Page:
[arin-ppml] A challenge to the assumption that a big DFZ isaproblem

Michel Py michel at arneill-py.sacramento.ca.us
Tue Dec 15 23:09:04 EST 2009

> Chris Engel wrote:
> IETF like many institutions (including ARIN) is subject to
> institutional biases....just mention NAT66 on an IETF
> mailing list and you'll see what I mean.

This is soooo true. I learned that lesson the harsh way a while ago.

Basically this is what led us to the current status-quo with IPv6:
It is urgent to wait. Since no NAT-based migration is going to make it
there (just inventorying the transition mechanisms that have been
torpedoed because based on some kind of NAT would take some time)
everyone is in the holding pattern for the next 5+ years.

> Warren Johnson wrote:
> Is it just me or do half the messages that are meant to
> clarify people's conception about a particular subject
> (IP allocations, router hardware etc) often end in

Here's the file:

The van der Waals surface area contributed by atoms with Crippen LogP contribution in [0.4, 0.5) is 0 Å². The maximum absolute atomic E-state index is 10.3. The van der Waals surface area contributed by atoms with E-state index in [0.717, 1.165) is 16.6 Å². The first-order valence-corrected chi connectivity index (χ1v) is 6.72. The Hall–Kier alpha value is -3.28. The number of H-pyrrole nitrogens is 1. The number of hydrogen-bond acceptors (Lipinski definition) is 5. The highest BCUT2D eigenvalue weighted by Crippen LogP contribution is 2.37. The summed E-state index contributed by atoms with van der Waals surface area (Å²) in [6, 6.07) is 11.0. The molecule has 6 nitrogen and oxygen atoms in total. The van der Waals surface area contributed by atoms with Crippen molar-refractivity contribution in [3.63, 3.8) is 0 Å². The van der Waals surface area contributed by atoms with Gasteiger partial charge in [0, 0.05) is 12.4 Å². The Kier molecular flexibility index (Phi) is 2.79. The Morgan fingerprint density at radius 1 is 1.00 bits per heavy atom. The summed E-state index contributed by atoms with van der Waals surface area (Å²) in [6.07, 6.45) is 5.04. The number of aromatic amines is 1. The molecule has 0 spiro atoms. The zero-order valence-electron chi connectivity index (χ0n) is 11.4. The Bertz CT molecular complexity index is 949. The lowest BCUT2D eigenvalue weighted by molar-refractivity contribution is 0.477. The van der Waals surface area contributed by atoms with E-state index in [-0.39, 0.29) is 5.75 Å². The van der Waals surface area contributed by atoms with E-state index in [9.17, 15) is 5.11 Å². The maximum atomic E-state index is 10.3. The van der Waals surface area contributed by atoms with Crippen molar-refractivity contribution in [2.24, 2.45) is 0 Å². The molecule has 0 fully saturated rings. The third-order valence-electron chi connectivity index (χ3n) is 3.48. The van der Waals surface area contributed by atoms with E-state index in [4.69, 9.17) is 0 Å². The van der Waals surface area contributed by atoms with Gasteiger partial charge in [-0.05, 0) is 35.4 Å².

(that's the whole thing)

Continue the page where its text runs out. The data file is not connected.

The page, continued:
> patronizing tones and snarky remarks?

Is it just me or a large number of messages on this list are either
totally unrealistic dreams, or implying that { ISPs | router vendors |
software vendors | enterprise operators } who have been on the job for
10 or 20 years are bozos who don't know what they are doing?

Frankly I've had enough of things on the lines of:
- It's all the fault of Microsoft Windows...
- Cisco does not know how to build a router...
- My ISP does not know how to configure BGP...
- I could do better for cheaper.... etc

While I'm at it:
In my lab, I have a couple of PC-based Juniper "routers"; they're called
"Olives": a generic PC running JunOS. Conceptually, they could take a
full BGP feed. In a lab, they're great. In a production world, they are
worth as much as this 3640 or 7200 non-VXR that one can buy on eBay for
next to nothing: nothing.

I was wondering, actually: anyone has an Olive image that supports PCI
Express and GigE NICs? Would be fun to figure out how much it can
handle. Answer in private ;-)


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